Living wage, universal health care, fair trade, voting reform (Since we are effectively disenfranchised with the use of unverfiable electronic voting machines. We won’t get anything without getting voting reform first.) and workers’ rights. These are what we should be marching for. And my god, we should be marching every day. These reforms will solve the problem of illegal immigration.

    Until we get serious about all of that, we’re going to be talking about about band-aids that do nothing but disappear into the wound.

  28. uncledad  •  Apr 11, 2006 @10:57 pm

    Stop shopping at Wal-Mart. Stop voting for assholes. Stop looking the other way. Stop being the problem. Become the solution.

  29. DJ Stephens  •  Apr 13, 2006 @12:51 pm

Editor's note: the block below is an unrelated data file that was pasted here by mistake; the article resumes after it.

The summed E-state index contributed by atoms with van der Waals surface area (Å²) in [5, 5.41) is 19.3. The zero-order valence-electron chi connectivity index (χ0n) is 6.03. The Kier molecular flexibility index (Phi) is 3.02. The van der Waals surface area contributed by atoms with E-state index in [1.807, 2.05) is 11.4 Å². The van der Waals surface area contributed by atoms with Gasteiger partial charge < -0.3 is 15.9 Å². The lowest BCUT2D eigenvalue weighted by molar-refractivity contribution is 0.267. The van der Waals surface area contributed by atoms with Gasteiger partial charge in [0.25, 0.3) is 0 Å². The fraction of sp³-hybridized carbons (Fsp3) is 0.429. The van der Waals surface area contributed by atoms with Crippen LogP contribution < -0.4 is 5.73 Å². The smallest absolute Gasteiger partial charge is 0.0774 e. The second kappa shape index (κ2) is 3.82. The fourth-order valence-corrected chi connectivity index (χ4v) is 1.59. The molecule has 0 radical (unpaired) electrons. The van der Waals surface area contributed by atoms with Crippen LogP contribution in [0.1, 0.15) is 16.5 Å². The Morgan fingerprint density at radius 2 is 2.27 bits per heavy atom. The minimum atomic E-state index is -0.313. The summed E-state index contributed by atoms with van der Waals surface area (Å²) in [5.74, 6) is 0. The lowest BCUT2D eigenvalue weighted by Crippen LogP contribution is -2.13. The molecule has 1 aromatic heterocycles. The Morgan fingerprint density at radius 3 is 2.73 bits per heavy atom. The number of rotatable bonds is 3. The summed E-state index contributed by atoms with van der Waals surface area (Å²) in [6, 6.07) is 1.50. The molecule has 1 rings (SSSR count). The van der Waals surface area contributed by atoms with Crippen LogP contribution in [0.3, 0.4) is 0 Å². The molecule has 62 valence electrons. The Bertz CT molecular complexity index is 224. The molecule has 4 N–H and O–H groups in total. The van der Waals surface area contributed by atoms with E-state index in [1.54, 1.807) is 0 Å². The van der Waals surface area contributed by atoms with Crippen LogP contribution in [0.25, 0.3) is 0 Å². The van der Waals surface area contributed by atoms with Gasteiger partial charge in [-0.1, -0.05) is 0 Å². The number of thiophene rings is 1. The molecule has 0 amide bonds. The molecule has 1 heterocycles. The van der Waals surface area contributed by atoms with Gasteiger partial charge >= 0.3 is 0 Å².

Now being from Texas I agree that something should be done. They are over running our towns and schools.American born are being denied jobs because we are not bilingual.The schools have to hire less credited teachers to adjust to the population.I’m just waiting for them to require my son to learn spanish.Then you’ll see my head spin.I am a nurse who works with tuberculosis patients. Now guess where all my active cases come from, and I don’t even live near the border.These people coming over illegally are spreading disease since there is no way of screening them.Not to mention the women who come over here to have their babies and tax our medical services.I say if they want to come, do it the right way.And don’t expect us to pay their way.We are way overtaxed paying for our own deadbeats to take on more!